The guy in the middle, in the sweater, has such a contemporary face! but he'd be mid-sixties now. The guy far left, has some really interesting political buttons on his white sweater shirt,, including a peace sign. The guy in the front, with the hat, is leading the demonstrators in a chant.
That year — 1964 — was also an election year. In fact, the Tress also caught supporters of both Republican candidates Barry Goldwater and Nelson Rockefeller at the Cow Palace, where that year's GOP convention was being held. (I'm guessing we won't see another Republican convention here in a very, very long time…)
The exhibition juxtaposed that against a Beatles publicity stunt in which shouting fans held up signs that say "RINGO FOR PRESIDENT." Had that campaign caught the zeitgeist, I'm sure the fact that he hadn't been born in the United States (let alone wasn't a US citizen) would have been an issue. Then again, if enough (then baby boomin') 18 year-olds had rallied to overturn that Constitutional mandate, our 37th president might have been sporting a mop top.
What was she thinking? Where is she now? Whoever she is, she was one classy gal.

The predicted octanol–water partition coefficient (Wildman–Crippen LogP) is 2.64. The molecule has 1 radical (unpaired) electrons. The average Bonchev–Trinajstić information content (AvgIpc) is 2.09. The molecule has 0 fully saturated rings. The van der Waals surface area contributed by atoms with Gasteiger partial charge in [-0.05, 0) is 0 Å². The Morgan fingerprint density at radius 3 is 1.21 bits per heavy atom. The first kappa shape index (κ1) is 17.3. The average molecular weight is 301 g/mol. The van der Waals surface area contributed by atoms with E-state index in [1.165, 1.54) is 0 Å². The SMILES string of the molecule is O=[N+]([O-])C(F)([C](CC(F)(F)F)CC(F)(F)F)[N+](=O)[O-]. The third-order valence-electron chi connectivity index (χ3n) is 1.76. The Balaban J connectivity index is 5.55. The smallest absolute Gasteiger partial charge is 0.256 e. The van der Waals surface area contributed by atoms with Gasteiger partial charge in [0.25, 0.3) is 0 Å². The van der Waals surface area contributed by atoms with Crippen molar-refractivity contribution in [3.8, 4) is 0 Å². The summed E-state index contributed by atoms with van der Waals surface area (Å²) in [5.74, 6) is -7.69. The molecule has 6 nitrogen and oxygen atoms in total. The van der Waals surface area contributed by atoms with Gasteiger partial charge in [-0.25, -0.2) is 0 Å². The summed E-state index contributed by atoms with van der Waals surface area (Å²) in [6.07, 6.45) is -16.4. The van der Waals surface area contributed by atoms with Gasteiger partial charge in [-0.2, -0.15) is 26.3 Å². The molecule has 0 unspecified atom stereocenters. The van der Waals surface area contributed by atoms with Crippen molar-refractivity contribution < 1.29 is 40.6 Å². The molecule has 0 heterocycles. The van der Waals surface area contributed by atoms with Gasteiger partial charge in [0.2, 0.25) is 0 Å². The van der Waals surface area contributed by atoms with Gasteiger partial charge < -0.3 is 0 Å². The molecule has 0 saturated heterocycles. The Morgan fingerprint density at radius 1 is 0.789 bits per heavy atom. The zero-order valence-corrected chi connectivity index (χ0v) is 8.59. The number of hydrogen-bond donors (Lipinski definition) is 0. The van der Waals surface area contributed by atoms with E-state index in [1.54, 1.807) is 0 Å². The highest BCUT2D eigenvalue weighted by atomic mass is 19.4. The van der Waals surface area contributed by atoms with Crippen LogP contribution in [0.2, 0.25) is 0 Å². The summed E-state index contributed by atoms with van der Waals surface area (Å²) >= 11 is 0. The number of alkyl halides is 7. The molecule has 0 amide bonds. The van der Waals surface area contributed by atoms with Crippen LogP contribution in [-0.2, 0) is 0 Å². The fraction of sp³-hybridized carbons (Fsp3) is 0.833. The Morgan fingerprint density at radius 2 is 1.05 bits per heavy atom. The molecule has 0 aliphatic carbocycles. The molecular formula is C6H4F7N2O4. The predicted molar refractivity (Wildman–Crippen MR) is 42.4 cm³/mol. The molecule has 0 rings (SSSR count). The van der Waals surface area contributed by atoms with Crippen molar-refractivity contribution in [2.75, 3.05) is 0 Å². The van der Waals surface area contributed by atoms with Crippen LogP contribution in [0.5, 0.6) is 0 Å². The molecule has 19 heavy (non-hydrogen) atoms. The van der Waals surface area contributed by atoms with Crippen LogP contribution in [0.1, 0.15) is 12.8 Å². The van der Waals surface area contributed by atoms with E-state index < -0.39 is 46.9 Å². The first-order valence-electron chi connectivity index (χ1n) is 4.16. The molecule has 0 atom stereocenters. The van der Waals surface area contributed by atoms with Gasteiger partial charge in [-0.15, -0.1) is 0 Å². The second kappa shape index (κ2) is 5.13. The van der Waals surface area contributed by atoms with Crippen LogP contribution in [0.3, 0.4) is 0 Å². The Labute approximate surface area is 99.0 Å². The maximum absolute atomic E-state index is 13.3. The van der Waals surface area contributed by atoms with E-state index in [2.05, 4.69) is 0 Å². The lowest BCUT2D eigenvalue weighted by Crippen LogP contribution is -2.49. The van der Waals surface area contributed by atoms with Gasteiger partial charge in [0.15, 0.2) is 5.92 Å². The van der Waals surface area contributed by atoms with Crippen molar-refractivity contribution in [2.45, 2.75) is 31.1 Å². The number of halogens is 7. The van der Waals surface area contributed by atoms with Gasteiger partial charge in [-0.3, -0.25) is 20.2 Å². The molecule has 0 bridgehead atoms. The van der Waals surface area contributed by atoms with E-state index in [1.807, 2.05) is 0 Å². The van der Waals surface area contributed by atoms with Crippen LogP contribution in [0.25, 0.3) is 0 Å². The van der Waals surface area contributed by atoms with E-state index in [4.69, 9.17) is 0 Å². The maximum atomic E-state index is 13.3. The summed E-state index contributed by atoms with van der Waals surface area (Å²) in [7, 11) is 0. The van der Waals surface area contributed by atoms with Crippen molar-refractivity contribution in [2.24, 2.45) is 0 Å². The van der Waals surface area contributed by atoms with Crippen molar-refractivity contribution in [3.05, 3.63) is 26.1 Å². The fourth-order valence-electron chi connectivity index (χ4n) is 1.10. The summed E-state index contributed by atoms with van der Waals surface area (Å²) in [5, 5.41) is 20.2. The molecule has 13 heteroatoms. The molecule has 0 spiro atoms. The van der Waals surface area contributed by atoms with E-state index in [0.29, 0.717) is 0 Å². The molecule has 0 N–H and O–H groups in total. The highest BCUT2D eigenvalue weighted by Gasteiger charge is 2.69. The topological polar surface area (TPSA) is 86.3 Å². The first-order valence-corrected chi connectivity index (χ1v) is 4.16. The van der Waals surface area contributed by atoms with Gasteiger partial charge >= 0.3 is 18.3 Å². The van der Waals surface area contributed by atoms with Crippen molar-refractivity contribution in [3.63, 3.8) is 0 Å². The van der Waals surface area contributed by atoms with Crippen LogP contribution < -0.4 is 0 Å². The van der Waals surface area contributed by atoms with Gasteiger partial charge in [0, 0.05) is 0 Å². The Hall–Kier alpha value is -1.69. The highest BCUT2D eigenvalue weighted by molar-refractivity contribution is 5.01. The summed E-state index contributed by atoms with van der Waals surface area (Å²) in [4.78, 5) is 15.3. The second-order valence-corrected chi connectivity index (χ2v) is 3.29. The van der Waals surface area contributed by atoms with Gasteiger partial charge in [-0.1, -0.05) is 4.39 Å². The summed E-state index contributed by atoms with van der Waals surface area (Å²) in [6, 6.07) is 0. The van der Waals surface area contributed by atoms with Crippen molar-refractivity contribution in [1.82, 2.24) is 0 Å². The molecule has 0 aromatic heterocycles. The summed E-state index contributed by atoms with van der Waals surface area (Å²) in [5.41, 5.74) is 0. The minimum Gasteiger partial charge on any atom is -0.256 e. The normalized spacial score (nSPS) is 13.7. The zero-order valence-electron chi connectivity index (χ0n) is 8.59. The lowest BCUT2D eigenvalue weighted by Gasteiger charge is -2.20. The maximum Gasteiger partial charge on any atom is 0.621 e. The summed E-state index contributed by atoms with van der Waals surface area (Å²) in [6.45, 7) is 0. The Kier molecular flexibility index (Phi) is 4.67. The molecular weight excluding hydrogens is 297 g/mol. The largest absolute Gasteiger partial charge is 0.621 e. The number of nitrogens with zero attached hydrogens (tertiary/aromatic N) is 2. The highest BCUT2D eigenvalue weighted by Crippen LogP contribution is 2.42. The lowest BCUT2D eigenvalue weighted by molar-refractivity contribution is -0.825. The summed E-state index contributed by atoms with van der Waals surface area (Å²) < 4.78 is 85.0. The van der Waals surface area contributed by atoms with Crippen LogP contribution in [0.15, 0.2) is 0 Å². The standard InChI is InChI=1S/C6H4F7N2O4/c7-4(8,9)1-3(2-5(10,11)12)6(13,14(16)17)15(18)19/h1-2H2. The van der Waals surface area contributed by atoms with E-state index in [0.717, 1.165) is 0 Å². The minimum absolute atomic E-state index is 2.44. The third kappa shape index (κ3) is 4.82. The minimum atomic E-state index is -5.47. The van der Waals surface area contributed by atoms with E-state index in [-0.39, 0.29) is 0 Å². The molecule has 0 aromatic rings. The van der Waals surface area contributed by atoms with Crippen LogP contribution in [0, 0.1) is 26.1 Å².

The Housewife Asassin's Handbook"You've got a book that won't be putdown – so go pick it up now!" — Cat's Thoughts"As a housewife myself, this book was a fantastic escape that had me dreaming "if only" the whole way through. The book doesn't take itself too seriously, which makes for the perfect combination of mystery and humor…" –Curled Up with a Good Book and a Cup of Tea"This is a super sex and fun read that you shouldn't miss! How do I love this book, let me count the ways: (1) a kick ass woman who can literally kick ass as well as cook and clean. Donna gives a whole new meaning to "taking out the trash". (2) The book is set around Los Angeles, mostly in a gated community suspiciously like Coto de Caza, full of housewives that could be "real" and for the setting along, a big giant WIN! (3) Super sarcasm, snarky dialogue and making fun of all that is wrong in the OC, politics, as well as current world affairs." — Mary Jacobs, Book Hounds Reviews